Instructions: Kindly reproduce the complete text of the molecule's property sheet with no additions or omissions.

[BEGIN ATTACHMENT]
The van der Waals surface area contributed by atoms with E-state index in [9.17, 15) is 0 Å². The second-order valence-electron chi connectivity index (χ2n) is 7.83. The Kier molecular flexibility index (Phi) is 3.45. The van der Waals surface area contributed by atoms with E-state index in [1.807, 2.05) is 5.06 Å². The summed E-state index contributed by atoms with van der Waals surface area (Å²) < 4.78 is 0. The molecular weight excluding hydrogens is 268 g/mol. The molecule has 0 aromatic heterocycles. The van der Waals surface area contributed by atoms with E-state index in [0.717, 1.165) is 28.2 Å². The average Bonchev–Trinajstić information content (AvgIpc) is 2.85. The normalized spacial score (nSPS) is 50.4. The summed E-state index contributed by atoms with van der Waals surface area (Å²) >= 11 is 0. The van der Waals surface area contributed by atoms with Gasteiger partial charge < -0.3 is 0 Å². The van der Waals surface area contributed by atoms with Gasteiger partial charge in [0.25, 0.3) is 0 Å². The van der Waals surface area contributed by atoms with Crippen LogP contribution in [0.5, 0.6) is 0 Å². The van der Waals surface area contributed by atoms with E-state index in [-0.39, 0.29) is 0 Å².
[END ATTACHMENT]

The van der Waals surface area contributed by atoms with E-state index in [9.17, 15) is 0 Å². The second-order valence-electron chi connectivity index (χ2n) is 7.83. The Kier molecular flexibility index (Phi) is 3.45. The van der Waals surface area contributed by atoms with E-state index in [1.807, 2.05) is 5.06 Å². The summed E-state index contributed by atoms with van der Waals surface area (Å²) < 4.78 is 0. The molecular weight excluding hydrogens is 268 g/mol. The molecule has 0 aromatic heterocycles. The van der Waals surface area contributed by atoms with E-state index in [0.717, 1.165) is 28.2 Å². The average Bonchev–Trinajstić information content (AvgIpc) is 2.85. The normalized spacial score (nSPS) is 50.4. The summed E-state index contributed by atoms with van der Waals surface area (Å²) >= 11 is 0. The van der Waals surface area contributed by atoms with Gasteiger partial charge < -0.3 is 0 Å². The van der Waals surface area contributed by atoms with Gasteiger partial charge in [0.25, 0.3) is 0 Å². The van der Waals surface area contributed by atoms with Crippen LogP contribution in [0.5, 0.6) is 0 Å². The van der Waals surface area contributed by atoms with E-state index in [-0.39, 0.29) is 0 Å².